This paper summarises the results of a formal evaluation of this programme. Evaluation methods included a review of the "best practice" literature and the application of 14 major appraisal tools under the three generic headings of:
The results of this evaluation showed that all stakeholders, especially graduates and employers, see the production of graduates with highly advanced communication skills to be an essential feature of a university education -- a feature which is not addressed adequately in most undergraduate degrees. The "communications-in-context" programme developed in Curtin's School of Computing is seen as a useful and successful model; it has demonstrated that literacy development, as well as social, legal, ethical, and management issues, can be incorporated in intensive science degrees without sacrificing technical material.
Their desire is to "get in, get trained, get out and get a good job". We do a pretty good job of meeting these expectations. But are the students getting an "education" or just very good training? (Kessell 1992: p. 8)
Similar laments were heard from Dr Don Anderson (ANU) in the Senate Standing Committee Report Priorities for Reform in Higher Education (Australia 1990):
The undergraduate curriculum, particularly in economics and the science-based professions, is deficient in that it is producing highly trained, highly competent technicians who are undereducated in the traditional sense of the word. They are not familiar with the society in which they are going to practise ... They do not have good critical capacities and they are not good communicators (p. 1) ... The majority of graduates in medicine, engineering and other science-based professional courses ... are cultural illiterates (p 4).Recent national employer surveys found that oral and written communications skills were rated as the most important requirement of graduates (Bate and Sharpe 1990; Australia 1992; Australian Association of Graduate Employers 1993; Institute of Chartered Accountants 1994). The Discipline Review of Computing Studies and Information Science Education (Hudson 1992) reports:
The Committee received widespread expressions of concern from employers that the educational preparation of computing students, whilst producing good technical skills, is not always adequate to meet important workplace requirements of communication and interpersonal skills (p. 187) ... A major problem, about which concern was expressed by an overwhelming majority of the employer community, was the level of English language ability and interpersonal skills, which were considered below the standards expected of professionals. IT (Information Technology) professionals (also) need to have an understanding of the cultural, social, legal and ethical issues inherent in these professional areas. There is a need to understand where the IT disciplines have come from and where they are heading and to appreciate philosophical questions and issues relating to the social impact of computing. IT professionals also must be aware of basic legal issues, particularly in the area of intellectual property, and understand ethical values that should be a basis for commercial activity (p. 189).Sadly, many science faculties have demonstrated little or no interest in addressing these problems (Kessell 1996a, 1996b).
Concurrently, the School introduced an intensive, interventionist, and often "intrusive", programme of undergraduate advising and counselling, for which every student failing subjects, or otherwise deemed to be at risk, was contacted by the course controller immediately, and required to engage in appropriate and regular study skills and counselling sessions until the problem was resolved (Kessell 1995, 1996a, 1996b).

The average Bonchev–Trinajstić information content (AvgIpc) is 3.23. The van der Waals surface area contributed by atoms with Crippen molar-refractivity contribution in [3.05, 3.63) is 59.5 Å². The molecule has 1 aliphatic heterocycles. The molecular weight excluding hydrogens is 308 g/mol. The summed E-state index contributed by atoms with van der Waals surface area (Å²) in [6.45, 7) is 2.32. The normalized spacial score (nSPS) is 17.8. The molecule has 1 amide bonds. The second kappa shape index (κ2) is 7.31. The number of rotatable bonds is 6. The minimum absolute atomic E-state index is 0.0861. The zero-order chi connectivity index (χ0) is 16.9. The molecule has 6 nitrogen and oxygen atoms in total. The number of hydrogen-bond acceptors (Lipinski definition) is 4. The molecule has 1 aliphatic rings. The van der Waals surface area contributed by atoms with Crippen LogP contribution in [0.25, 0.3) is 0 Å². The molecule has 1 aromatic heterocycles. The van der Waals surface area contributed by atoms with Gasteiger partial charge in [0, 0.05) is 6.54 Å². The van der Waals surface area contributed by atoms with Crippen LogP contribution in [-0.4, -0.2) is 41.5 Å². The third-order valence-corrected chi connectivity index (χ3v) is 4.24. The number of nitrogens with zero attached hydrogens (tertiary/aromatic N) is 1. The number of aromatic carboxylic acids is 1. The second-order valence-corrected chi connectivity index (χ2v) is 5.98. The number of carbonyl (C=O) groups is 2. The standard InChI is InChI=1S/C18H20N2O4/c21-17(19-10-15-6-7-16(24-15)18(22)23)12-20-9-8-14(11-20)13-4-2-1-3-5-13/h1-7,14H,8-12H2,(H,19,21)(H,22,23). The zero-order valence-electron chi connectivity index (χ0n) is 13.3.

The new teaching initiatives addressed major issues and goals contained in Curtin's (1995) Strategic Plan for Teaching and Learning. They also dealt with issues subsequently raised by Latchem, Parker and Weir (1995), and followed what is commonly referred to as a "communications-in-context" approach, whereby communication skills are taught in the context of disciplinary studies (in contrast to the teaching of "context-independent" literacy units (Lee 1991; Cowen 1993)). The intensive counselling programme was modelled on the one practised at Amherst College (Massachusetts) (personal experience; Professor R. Rosbottom, Dean of the Faculty, Amherst College, personal communication, November 1991) and several other American liberal arts colleges; it dealt specifically with several of the major issues of "university survival" recently raised by McInnis, James and McNaught (1995) and Fairnie (1996). It was offered as a "first point of contact" for students experiencing personal and/or academic difficulties, and frequently referred students to specialised services available on- and/or off-campus. Further descriptions of these teaching and counselling initiatives are provided in Kessell (1992, 1995, 1996a, 1996b) and Kessell and Kessell (1993).
The major feature of the evaluation was the use of multiple methods to collect some quantitative, but primarily qualitative, information from a range of stakeholders, including current students, graduates, employers, business leaders, and teaching and research staff (Fraser 1984, 1985; Fraser and Smith 1980a, 1980b; Smith and Fraser 1980; Williamson and others 1987; Sanders 1994; Armstrong and Conrad 1995). The results were interpreted in the context of current "best practice" approaches, to the teaching of literacy, including "communications-in-context" (Latchem, Parker and Weir 1995) and "writing across the curriculum" (Cowen 1993) models, the introduction of professional practice issues (Hudson 1992), and the provision of effective student counselling, preparation for study, problem resolution and basic pastoral care services (Fairnie 1996; McInnis and others 1995; Elliott 1995). In particular, the results were evaluated with respect to the specific recommendations regarding communication skills and breadth of education of the Discipline Review of Computing Studies and Information Sciences Education (Hudson 1992).